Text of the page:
Deficit challenge

The challenge for Congress and the Reagan administration to reach agreement on a package to reduce the budget deficit is admittedly difficult. Agreeing on almost any legislation is often hard enough. Add in the factor of a presidential election campaign, and the difficulties mount. The important point, however, is that such a deficit reduction package is absolutely essential for the economic well-being of the United States.

In that regard, it is encouraging that several key congressional committees - apparently acting quite on their own - are now working flat out to come up with a comprehensive tax increase and budget-reduction plan. The Senate Finance Committee has now approved a $100 billion goal for tax increases and spending reductions over the next three years. The House Ways and Means Committee, meanwhile, begins work this week on a $51.2 billion revenue bill.

What is not so encouraging is that participants from Congress and the White House involved in the bipartisan negotiating talks under way between the two sides have tended to blame each other for an inability to come up with a consensus on an overall deficit package. The American people deserve far more from their elected officials at this time than posturing and bickering - much of it deliberately aimed at the evening TV newscasts.

It surely cannot be lost on Washington that there is increasing reason for the need to reduce the deficits.

* The highly respected Congressional Budget Office has now buttressed the concern of many private economists about future deficits. The CBO says its own analysis indicates that administration fiscal policies are likely to produce deficits in the range of $250 billion a year through the rest of the 1980s, if no new steps are taken to reduce them. That is far more than the deficits estimated by the administration. In fact, the CBO reckons that the White House has underestimated deficits over the next five years by more than $300 billion, mainly by underestimating future interest rates.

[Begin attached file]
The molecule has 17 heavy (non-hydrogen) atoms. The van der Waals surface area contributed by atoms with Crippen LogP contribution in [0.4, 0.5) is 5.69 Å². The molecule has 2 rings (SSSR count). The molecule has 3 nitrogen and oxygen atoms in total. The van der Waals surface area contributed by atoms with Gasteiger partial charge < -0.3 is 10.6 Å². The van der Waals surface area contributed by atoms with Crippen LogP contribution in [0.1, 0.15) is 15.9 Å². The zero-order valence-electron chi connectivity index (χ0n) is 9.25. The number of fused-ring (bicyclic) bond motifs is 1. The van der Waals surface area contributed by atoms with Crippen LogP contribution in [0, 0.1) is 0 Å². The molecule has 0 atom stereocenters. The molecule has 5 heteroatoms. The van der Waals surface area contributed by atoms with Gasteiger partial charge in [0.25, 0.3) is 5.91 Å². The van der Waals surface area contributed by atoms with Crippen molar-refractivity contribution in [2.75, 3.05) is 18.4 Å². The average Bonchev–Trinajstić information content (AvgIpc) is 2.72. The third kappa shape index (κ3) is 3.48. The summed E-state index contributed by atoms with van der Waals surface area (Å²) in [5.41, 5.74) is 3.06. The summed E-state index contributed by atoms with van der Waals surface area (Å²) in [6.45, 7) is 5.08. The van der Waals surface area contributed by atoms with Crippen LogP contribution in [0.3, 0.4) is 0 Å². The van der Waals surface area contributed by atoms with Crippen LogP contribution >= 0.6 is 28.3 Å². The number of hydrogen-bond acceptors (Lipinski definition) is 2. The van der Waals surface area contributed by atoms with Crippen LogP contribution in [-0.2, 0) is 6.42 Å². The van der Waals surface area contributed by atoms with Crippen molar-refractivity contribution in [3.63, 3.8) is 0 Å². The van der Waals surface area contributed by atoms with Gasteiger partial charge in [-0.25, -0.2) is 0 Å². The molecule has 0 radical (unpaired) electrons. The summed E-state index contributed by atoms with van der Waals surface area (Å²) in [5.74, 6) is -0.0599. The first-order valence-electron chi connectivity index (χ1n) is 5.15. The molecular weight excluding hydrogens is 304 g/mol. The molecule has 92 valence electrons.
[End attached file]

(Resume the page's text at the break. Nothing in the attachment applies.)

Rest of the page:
* Wall Street continues to be troubled by the deficits, underscored by the ups and downs on the stock market recently. As investors pull back from investing in equities, that means less money available for new plants and other corporate expansion efforts by some companies.

* The US Census Bureau, meanwhile, concludes that due to inflation and recessions, poverty in the United States has risen steadily since 1979, even when non-cash support benefits, such as food stamps, are counted.

Social agencies dealing with the poor believe that any significant slowing of economic growth down the road could push additional numbers of Americans below the poverty line. Most private economists insist that there is no real threat of recession this year, or even going into 1985. The problem is in future years. Rising interest rates next year and beyond could considerably slow the nation's economic growth rate and boost unemployment.

The Senate Finance Committee and the House Ways and Means Committee are proving that agreement is possible in finding ways of putting together a deficit reduction package. Now it is up to the White House and Congress as a whole to join the bandwagon.

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